"I think the older you are, the feeling of others may be that there is something wrong with you," said Gingo, an aquatics consultant and real-estate agent who doesn't feel pressured to settle down. "It's a matter of how comfortable you are with yourself."
Like many singles, Gingo sees the benefits and drawbacks of solo living. He has more time to focus on himself and his interests. But at the same time, he wants someone to enjoy the journey with.
"At times, you would like to share some of the fun that you have with someone," he said.
Jasmine Bigornia, 28, hasn't reached the altar yet, either. But while she feels pressure from family and friends to start a family, most of the urgency comes from within.
"I feel the pressure to let go of my single life and be on the other side of the fence," said Bigornia, who works in accounting and sales. "And it doesn't help that people sort of have an imaginary blueprint in their minds of where they should be and what they should be doing and the deadline for it."
She is actively looking for a partner. She's met guys at clubs and bars but says the dating scene could be improved. And she's been online.
Bigornia is one of an estimated 20 million Americans or a quarter of all U.S. singles who visit online dating/personal sites.
Like most Internet daters, Bigornia logs on to find love mostly because it's convenient.
"I'm a workaholic and I don't really have the time to be out there," she said. "I thought it would be a different way to meet people in the Islands without feeling the pressure."
The upside of singlehood for her?
"If anything, it's improving my career," she said. "Being single made me much more focused and ambitious. I've strived to work harder, and it has paid off."
BEEN THERE, DONE THAT
Another growing group of singles are divorcees, who make up about 19 percent of Hawai'i's singles older than 15.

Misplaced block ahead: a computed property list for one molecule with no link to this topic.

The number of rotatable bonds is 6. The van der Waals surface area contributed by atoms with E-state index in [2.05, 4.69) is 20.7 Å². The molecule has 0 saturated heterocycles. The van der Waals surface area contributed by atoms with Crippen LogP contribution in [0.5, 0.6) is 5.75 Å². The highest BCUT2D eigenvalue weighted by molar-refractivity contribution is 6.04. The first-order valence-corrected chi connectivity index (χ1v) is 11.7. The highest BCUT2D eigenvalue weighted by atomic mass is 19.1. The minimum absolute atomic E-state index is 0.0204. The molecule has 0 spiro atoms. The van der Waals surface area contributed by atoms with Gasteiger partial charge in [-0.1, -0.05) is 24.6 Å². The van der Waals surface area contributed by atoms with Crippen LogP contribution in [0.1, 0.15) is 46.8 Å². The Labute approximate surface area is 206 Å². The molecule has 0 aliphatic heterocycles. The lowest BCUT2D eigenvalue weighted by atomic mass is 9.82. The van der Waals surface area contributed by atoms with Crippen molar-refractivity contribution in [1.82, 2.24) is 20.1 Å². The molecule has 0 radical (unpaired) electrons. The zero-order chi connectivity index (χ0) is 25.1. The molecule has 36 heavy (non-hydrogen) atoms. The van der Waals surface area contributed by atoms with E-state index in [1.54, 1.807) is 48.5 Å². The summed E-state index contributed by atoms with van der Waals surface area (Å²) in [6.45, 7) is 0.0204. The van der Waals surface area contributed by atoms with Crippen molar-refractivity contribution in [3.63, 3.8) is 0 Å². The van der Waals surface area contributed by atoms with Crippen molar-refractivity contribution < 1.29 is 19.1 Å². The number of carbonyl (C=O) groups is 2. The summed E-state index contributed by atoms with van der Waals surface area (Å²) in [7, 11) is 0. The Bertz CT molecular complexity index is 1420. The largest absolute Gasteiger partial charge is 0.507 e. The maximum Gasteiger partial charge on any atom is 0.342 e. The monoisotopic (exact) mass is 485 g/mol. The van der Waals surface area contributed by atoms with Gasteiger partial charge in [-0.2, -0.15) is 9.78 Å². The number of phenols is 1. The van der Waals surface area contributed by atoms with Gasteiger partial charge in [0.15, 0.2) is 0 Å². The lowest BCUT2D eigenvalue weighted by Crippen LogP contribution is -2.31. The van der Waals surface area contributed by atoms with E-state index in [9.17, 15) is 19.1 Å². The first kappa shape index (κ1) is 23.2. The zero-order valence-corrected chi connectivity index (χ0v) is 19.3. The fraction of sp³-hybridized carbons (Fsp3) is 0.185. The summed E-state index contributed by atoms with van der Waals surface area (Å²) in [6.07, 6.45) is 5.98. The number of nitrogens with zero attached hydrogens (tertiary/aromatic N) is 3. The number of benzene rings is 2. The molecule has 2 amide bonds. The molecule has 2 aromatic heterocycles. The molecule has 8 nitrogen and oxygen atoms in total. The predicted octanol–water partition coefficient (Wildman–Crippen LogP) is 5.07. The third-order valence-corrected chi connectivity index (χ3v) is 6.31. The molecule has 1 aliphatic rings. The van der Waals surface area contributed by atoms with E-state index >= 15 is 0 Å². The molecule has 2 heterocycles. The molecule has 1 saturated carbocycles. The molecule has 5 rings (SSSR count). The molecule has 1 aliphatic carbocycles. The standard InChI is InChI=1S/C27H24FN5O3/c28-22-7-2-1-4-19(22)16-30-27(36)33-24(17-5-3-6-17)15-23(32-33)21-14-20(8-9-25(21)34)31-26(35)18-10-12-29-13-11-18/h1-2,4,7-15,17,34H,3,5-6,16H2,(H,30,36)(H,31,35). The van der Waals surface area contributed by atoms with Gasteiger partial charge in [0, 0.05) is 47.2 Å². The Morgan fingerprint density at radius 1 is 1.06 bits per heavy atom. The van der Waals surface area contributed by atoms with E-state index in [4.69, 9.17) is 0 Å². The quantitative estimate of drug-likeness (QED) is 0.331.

According to a recent AARP survey, 56 percent of single baby boomers those born from 1946 to 1964 are separated or divorced from a spouse.
While most don't intend to marry again, according to the AARP survey, about half of older singles are looking for some kind of companionship.
Many single boomers 41 percent say not having someone to do things with is the biggest drawback of single life.
"Older singles expect more than previous generations," Tessina said. "Those who are working often regard their careers as primary and relationships secondary. Yes, they want companionship, but they don't necessarily want their relationship to be all-consuming."
After three divorces, Gayle Nakama, 54, of 'Aina Haina, isn't looking for a fourth husband. But that doesn't mean she prefers being alone.
"I will look for someone who will truly let me be me," said Nakama, a legal assistant, office manager and paralegal for a divorce attorney.
Nakama said she sometimes runs up against prejudices that others attach to being divorced, but she shrugs that off.
She relishes the advantages of being single, including the time she can now spend on furthering her career and being a good mom and grandma.
"If someone sticks a label on you, then it's their loss," Nakama said. "You are who you are, and if they can't accept you as that, too bad for them."
Reach Catherine E. Toth at firstname.lastname@example.org.